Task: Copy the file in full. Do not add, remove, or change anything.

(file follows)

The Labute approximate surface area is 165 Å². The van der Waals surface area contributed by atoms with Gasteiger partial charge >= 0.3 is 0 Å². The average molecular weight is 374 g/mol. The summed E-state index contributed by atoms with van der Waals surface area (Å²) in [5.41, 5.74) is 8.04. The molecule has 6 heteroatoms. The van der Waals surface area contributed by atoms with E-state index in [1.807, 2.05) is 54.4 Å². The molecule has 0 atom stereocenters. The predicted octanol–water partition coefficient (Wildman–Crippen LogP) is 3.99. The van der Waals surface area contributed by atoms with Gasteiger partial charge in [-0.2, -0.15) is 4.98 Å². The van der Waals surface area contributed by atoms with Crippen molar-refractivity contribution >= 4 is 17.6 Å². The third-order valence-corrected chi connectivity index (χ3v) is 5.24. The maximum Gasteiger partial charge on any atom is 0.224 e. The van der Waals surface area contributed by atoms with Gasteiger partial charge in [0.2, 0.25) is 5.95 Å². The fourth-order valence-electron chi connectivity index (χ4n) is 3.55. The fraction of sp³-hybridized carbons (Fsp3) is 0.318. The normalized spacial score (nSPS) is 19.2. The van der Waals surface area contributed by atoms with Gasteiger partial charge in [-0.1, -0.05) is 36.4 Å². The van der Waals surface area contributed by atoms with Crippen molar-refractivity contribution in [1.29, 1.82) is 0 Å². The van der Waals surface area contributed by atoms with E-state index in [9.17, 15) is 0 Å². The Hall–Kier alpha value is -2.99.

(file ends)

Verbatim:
The Labute approximate surface area is 165 Å². The van der Waals surface area contributed by atoms with Gasteiger partial charge >= 0.3 is 0 Å². The average molecular weight is 374 g/mol. The summed E-state index contributed by atoms with van der Waals surface area (Å²) in [5.41, 5.74) is 8.04. The molecule has 6 heteroatoms. The van der Waals surface area contributed by atoms with E-state index in [1.807, 2.05) is 54.4 Å². The molecule has 0 atom stereocenters. The predicted octanol–water partition coefficient (Wildman–Crippen LogP) is 3.99. The van der Waals surface area contributed by atoms with Gasteiger partial charge in [-0.2, -0.15) is 4.98 Å². The van der Waals surface area contributed by atoms with Crippen molar-refractivity contribution >= 4 is 17.6 Å². The third-order valence-corrected chi connectivity index (χ3v) is 5.24. The maximum Gasteiger partial charge on any atom is 0.224 e. The van der Waals surface area contributed by atoms with Gasteiger partial charge in [0.2, 0.25) is 5.95 Å². The fourth-order valence-electron chi connectivity index (χ4n) is 3.55. The fraction of sp³-hybridized carbons (Fsp3) is 0.318. The normalized spacial score (nSPS) is 19.2. The van der Waals surface area contributed by atoms with Gasteiger partial charge in [-0.1, -0.05) is 36.4 Å². The van der Waals surface area contributed by atoms with Crippen molar-refractivity contribution in [1.29, 1.82) is 0 Å². The van der Waals surface area contributed by atoms with E-state index in [9.17, 15) is 0 Å². The Hall–Kier alpha value is -2.99.